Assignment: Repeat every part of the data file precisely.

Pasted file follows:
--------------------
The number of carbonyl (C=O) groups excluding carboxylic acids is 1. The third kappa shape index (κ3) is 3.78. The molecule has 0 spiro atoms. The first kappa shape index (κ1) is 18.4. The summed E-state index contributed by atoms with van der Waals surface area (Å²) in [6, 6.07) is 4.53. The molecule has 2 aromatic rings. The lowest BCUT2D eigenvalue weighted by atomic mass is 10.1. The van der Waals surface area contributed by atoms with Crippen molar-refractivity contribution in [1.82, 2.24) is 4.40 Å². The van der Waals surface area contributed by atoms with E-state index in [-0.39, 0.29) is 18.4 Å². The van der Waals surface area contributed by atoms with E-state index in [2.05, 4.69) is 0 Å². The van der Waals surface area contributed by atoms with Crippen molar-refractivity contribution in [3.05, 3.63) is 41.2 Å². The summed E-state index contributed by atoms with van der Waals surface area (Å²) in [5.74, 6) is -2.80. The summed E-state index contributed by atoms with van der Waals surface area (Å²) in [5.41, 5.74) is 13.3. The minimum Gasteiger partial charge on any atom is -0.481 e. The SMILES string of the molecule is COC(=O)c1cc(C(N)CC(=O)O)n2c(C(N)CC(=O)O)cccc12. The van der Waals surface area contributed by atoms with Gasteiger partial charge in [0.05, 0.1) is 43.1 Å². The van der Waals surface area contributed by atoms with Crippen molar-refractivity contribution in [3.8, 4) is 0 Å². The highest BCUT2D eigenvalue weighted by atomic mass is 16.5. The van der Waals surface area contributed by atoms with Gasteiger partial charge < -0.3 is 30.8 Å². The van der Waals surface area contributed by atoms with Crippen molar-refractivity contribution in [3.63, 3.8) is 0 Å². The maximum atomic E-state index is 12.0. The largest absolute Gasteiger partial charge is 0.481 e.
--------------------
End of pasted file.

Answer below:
The number of carbonyl (C=O) groups excluding carboxylic acids is 1. The third kappa shape index (κ3) is 3.78. The molecule has 0 spiro atoms. The first kappa shape index (κ1) is 18.4. The summed E-state index contributed by atoms with van der Waals surface area (Å²) in [6, 6.07) is 4.53. The molecule has 2 aromatic rings. The lowest BCUT2D eigenvalue weighted by atomic mass is 10.1. The van der Waals surface area contributed by atoms with Crippen molar-refractivity contribution in [1.82, 2.24) is 4.40 Å². The van der Waals surface area contributed by atoms with E-state index in [-0.39, 0.29) is 18.4 Å². The van der Waals surface area contributed by atoms with E-state index in [2.05, 4.69) is 0 Å². The van der Waals surface area contributed by atoms with Crippen molar-refractivity contribution in [3.05, 3.63) is 41.2 Å². The summed E-state index contributed by atoms with van der Waals surface area (Å²) in [5.74, 6) is -2.80. The summed E-state index contributed by atoms with van der Waals surface area (Å²) in [5.41, 5.74) is 13.3. The minimum Gasteiger partial charge on any atom is -0.481 e. The SMILES string of the molecule is COC(=O)c1cc(C(N)CC(=O)O)n2c(C(N)CC(=O)O)cccc12. The van der Waals surface area contributed by atoms with Gasteiger partial charge in [0.05, 0.1) is 43.1 Å². The van der Waals surface area contributed by atoms with Crippen molar-refractivity contribution in [3.8, 4) is 0 Å². The highest BCUT2D eigenvalue weighted by atomic mass is 16.5. The van der Waals surface area contributed by atoms with Gasteiger partial charge < -0.3 is 30.8 Å². The van der Waals surface area contributed by atoms with Crippen molar-refractivity contribution in [3.63, 3.8) is 0 Å². The maximum atomic E-state index is 12.0. The largest absolute Gasteiger partial charge is 0.481 e.